Hate crime legislation intended to combat violence against Asian Americans during the COVID-19 pandemic advanced in the U.S. Senate on Wednesday, easily overcoming the Senate procedural tool known as the filibuster.
Senators decided to advance the bill on Wednesday, easily clearing the chamber's filibuster rule by a bipartisan vote of 92-6.
The bill will designate a Justice Department employee to expedite the review of hate crimes being reported to police.
It would also provide guidance for state and local law enforcement agencies to report hate crimes, and expand public education campaigns on how to combat discriminatory language.
Reports of anti-Asian discrimination and violence have surged during the pandemic, after former President Donald Trump started calling the coronavirus the "China virus." Hirono said she was working with Republican Senator Susan Collins on additional language to broaden support for the bill, and supported a bipartisan amendment which would train law enforcement agencies on hate crime investigations, and expand resources for victims. It was not immediately clear when the Senate would vote on final passage of the bill.
Senate Majority Leader Chuck Schumer said Tuesday that the goal was to pass it by the end of the week, according to a Democratic Senate source in the meeting.
CNN’s Chris Cuomo compares Senate Minority Leader Mitch McConnell’s recent comments on blocking the Biden administration’s agenda to comments he previously made about the Obama administration, and analyzes what it could mean for Democrats.
A hate crimes bill to combat violence against Asian Americans in the wake of the COVID-19 pandemic passed the U.S. Senate overwhelmingly on Thursday, a rare bipartisan vote in the evenly divided chamber. Freddie Joyner has more.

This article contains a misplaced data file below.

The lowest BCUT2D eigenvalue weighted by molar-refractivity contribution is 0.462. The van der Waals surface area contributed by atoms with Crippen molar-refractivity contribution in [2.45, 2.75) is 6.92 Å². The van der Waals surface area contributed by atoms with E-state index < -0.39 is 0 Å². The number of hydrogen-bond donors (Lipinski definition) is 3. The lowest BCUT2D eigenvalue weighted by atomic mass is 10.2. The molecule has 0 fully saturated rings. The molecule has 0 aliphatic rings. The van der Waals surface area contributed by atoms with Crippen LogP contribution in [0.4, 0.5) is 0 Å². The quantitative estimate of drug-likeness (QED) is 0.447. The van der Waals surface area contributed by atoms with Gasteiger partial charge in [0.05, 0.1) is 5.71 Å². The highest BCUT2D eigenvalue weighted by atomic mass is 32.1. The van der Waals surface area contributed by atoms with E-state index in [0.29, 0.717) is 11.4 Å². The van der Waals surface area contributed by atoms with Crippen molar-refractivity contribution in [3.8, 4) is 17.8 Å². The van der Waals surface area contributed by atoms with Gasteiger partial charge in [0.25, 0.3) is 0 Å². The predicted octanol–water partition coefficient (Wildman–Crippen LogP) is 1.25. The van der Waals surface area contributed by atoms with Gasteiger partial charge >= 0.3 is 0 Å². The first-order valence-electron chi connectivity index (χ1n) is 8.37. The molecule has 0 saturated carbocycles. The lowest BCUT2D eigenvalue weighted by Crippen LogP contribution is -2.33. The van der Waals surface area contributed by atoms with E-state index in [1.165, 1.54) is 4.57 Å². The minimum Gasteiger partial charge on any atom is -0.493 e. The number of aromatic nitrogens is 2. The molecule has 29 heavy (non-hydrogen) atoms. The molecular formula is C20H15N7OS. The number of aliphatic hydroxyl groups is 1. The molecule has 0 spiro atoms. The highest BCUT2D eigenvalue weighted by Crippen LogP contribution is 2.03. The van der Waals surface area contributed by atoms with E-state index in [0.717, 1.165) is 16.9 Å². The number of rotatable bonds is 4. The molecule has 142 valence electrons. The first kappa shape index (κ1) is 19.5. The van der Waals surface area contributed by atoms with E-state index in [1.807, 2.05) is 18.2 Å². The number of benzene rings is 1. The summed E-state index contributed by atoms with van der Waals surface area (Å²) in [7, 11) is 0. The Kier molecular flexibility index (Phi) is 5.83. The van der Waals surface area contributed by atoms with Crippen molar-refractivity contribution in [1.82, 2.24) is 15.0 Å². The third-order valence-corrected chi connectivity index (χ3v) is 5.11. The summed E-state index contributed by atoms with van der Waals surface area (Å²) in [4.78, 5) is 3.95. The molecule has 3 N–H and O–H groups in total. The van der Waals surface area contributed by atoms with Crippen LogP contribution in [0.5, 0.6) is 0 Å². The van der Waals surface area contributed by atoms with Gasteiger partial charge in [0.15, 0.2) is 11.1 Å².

The increase in anti-Asian hate and violence has forced many Asian Americans to have difficult conversations about race. For one family, dinnertime has turned into lessons on racism. But for another, a Korean-adoptee feels isolated from the AAPI community. Meanwhile, a college student has given up medical school to focus on his viral Asian-centric media company. CNN’s Natasha Chen reports.
At ABC Action News, we’ve reported the increase in anti-Asian hate crimes across the nation. Thankfully, the Tampa Bay area hasn’t seen increased hate crimes directed at Asian Americans. Yet, many say they still feel uneasy when going out in public.
When tragedy struck across the country in Georgia, Tam Nguyen helped fellow members of his Southern California Vietnamese-American community start defense courses and assert themselves in the face of racism. Gloria Tso reports.
President Joe Biden on Wednesday threw his support behind waiving intellectual property rights for COVID-19 vaccines, bowing to mounting pressure from Democratic lawmakers and more than 100 other countries, but angering pharmaceutical companies. Jonah Green has more.
Senate Majority Leader Chuck Schumer and Senate Minority Leader Mitch McConnell clashed over sweeping voting rights legislation that would set federal standards on early and mail-in voting, and expand access to the polls.
During an interview on “The Late Show with Stephen Colbert,” Senate Majority Leader Chuck Schumer tore into Minority Leader Mitch McConnnell’s threats to go “scorched earth” if Democrats scrap the filibuster.
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Rep. Matt Gaetz (R-FL) and Rep. Marjorie Taylor Greene (R-GA) kicked off a joint America First tour in Florida, pledging allegiance to former President Donald Trump. As the GOP grapples with leadership fractures, CNN’s Michael Smerconish suggests self-preservation is the new Republican strategy for staying in office.
World leaders gathered virtually for the United Nations General Assembly (UNGA) during the UN’s historic 75th anniversary. Besides the fierce exchanges between the US President Donald Trump and Chinese Ambassador to the UN, Chinese President Xi Jinping made promises on fighting the climate changes in his own country. CNN’s Richard Roth reports.